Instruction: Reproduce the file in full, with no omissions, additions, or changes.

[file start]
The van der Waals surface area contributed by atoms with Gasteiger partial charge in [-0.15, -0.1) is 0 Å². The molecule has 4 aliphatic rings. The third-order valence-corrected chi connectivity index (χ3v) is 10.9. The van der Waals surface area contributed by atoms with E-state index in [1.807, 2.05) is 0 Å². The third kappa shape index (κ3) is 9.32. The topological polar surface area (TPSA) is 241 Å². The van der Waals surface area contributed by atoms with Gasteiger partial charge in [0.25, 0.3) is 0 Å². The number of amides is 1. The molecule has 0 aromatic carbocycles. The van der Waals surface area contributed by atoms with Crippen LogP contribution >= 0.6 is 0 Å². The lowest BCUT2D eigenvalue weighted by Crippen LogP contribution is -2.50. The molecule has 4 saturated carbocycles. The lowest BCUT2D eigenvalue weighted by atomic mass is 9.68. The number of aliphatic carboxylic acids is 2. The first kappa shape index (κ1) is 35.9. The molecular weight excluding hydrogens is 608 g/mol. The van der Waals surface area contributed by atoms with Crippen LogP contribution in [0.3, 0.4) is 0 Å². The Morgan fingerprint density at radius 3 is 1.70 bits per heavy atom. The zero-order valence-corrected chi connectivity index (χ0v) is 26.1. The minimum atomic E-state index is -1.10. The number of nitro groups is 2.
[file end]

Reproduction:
The van der Waals surface area contributed by atoms with Gasteiger partial charge in [-0.15, -0.1) is 0 Å². The molecule has 4 aliphatic rings. The third-order valence-corrected chi connectivity index (χ3v) is 10.9. The van der Waals surface area contributed by atoms with E-state index in [1.807, 2.05) is 0 Å². The third kappa shape index (κ3) is 9.32. The topological polar surface area (TPSA) is 241 Å². The van der Waals surface area contributed by atoms with Gasteiger partial charge in [0.25, 0.3) is 0 Å². The number of amides is 1. The molecule has 0 aromatic carbocycles. The van der Waals surface area contributed by atoms with Crippen LogP contribution >= 0.6 is 0 Å². The lowest BCUT2D eigenvalue weighted by Crippen LogP contribution is -2.50. The molecule has 4 saturated carbocycles. The lowest BCUT2D eigenvalue weighted by atomic mass is 9.68. The number of aliphatic carboxylic acids is 2. The first kappa shape index (κ1) is 35.9. The molecular weight excluding hydrogens is 608 g/mol. The van der Waals surface area contributed by atoms with Crippen LogP contribution in [0.3, 0.4) is 0 Å². The Morgan fingerprint density at radius 3 is 1.70 bits per heavy atom. The zero-order valence-corrected chi connectivity index (χ0v) is 26.1. The minimum atomic E-state index is -1.10. The number of nitro groups is 2.